Entrepreneurs Push Back Against French Government Over Capital Gains Taxes
François Hollande's Socialist government is facing a new tax revolt – this time not from big business protesting against the president's 75 per cent income tax band but in the form of a viral online campaign by small French entrepreneurs furious about a jump in capital gains taxes.
Calling themselves "the Pigeons" – French slang loosely translated as "the fall guys" – a group of internet entrepreneurs took to social networking sites to voice their opposition to the measure within hours of its announcement in last Friday's 2013 budget.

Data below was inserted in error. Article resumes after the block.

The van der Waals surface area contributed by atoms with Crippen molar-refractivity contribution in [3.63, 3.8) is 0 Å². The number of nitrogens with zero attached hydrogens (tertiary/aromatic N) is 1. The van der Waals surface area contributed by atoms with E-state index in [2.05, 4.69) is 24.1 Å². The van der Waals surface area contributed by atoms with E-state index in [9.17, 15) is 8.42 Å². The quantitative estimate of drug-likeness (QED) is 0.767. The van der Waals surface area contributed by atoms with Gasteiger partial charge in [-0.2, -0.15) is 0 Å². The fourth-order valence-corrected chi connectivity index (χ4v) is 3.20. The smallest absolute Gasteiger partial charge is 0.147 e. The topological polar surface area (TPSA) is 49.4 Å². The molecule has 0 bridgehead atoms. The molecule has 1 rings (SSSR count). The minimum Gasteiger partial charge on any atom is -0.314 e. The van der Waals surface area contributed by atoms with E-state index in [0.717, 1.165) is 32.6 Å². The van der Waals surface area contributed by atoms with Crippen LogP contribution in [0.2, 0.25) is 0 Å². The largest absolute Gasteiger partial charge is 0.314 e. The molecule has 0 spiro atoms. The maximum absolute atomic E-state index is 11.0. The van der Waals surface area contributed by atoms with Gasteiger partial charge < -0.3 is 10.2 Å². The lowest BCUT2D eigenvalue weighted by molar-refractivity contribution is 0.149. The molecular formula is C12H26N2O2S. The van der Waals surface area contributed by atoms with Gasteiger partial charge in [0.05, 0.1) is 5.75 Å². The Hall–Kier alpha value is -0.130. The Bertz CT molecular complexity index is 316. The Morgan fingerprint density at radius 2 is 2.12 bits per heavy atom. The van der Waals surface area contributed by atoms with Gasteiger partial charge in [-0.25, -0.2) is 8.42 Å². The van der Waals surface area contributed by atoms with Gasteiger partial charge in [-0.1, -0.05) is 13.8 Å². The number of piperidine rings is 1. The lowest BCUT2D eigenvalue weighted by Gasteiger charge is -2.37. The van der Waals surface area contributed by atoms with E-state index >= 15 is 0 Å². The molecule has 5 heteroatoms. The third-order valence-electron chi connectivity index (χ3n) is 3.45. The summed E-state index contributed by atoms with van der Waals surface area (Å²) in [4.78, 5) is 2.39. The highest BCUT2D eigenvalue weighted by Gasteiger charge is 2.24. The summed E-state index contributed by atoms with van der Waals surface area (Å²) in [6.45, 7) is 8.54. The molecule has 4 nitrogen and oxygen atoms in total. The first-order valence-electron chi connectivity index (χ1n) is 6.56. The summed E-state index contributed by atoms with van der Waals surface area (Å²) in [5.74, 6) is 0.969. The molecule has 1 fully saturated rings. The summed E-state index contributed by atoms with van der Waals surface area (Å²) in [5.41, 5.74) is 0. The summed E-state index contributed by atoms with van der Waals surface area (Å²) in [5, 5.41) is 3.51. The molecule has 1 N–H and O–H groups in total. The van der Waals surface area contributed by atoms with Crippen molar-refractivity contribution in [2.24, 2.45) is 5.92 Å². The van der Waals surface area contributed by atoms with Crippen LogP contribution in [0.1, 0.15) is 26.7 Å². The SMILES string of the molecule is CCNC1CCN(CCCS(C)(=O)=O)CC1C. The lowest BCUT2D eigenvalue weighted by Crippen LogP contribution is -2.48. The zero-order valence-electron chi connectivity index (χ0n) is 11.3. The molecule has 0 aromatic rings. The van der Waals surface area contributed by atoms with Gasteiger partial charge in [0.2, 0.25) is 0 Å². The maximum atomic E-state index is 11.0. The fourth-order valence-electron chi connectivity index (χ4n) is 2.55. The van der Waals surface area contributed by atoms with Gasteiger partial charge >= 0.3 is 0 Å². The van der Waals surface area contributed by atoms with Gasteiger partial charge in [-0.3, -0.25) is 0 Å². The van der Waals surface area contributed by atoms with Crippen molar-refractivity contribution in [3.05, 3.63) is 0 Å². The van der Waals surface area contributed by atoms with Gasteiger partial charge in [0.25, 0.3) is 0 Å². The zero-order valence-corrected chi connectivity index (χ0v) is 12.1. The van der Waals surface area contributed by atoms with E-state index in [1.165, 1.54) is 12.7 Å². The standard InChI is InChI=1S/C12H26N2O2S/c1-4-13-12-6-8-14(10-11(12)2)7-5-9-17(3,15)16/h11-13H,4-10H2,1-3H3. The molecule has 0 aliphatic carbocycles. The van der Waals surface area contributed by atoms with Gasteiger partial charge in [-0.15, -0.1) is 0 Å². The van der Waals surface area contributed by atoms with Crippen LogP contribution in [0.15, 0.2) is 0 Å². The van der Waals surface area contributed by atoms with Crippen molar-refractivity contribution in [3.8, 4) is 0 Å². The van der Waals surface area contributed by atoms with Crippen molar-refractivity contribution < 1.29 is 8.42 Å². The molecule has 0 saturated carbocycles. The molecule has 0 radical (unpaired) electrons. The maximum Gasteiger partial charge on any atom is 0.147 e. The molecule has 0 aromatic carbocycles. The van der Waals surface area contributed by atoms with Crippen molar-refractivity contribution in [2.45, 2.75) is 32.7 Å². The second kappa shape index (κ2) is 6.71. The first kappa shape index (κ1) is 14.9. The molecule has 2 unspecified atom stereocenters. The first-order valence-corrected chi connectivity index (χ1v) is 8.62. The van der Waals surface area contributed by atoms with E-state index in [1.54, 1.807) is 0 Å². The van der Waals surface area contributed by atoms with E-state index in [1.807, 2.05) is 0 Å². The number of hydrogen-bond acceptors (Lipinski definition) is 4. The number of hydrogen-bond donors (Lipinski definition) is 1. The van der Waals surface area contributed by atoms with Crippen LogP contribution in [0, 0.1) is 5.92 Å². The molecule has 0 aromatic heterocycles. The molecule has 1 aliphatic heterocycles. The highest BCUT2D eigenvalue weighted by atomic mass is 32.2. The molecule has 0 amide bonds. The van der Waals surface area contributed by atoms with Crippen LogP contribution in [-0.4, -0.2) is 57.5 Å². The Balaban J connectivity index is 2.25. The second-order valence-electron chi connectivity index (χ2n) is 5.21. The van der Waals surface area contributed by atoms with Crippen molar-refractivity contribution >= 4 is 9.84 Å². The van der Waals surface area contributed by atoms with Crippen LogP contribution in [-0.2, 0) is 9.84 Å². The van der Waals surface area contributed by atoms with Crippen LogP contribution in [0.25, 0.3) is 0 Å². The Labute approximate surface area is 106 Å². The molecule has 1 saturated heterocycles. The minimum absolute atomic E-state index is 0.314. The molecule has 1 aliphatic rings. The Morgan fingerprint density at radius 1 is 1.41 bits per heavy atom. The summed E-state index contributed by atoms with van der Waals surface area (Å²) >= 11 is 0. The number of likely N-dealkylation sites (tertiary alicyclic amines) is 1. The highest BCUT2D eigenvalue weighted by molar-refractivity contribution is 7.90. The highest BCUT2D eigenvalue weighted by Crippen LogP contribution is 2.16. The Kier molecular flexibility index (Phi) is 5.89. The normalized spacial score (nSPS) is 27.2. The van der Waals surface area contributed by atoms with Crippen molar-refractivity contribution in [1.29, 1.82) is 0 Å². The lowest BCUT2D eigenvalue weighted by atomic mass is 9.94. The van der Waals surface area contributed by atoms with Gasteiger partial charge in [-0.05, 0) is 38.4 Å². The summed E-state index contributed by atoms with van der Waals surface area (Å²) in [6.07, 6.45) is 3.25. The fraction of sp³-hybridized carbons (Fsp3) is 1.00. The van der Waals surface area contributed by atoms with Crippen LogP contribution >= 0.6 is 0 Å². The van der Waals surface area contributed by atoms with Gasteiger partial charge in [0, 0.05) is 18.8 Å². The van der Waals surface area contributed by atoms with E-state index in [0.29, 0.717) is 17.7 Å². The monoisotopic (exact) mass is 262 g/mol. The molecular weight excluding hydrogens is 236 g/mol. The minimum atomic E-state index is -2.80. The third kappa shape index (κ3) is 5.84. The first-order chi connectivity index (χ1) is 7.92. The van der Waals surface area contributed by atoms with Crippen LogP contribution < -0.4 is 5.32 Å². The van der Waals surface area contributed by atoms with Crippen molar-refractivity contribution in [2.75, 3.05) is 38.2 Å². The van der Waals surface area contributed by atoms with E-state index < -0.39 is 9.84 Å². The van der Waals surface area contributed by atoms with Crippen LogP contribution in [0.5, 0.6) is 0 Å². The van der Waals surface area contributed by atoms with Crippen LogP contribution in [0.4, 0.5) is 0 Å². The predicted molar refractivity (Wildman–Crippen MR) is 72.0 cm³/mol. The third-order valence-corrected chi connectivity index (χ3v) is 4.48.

The cause of their ire is the government's plan to tax capital gains at the same rates as earned income. Jean-David Chamboredon, chief executive of ISAI, a venture capital fund, and leader of an investors' lobby group called France Digitale, said the result in some cases would be a jump in the effective marginal tax rate to as high as 60 per cent from 32 per cent for investors and entrepreneurs selling out of a business.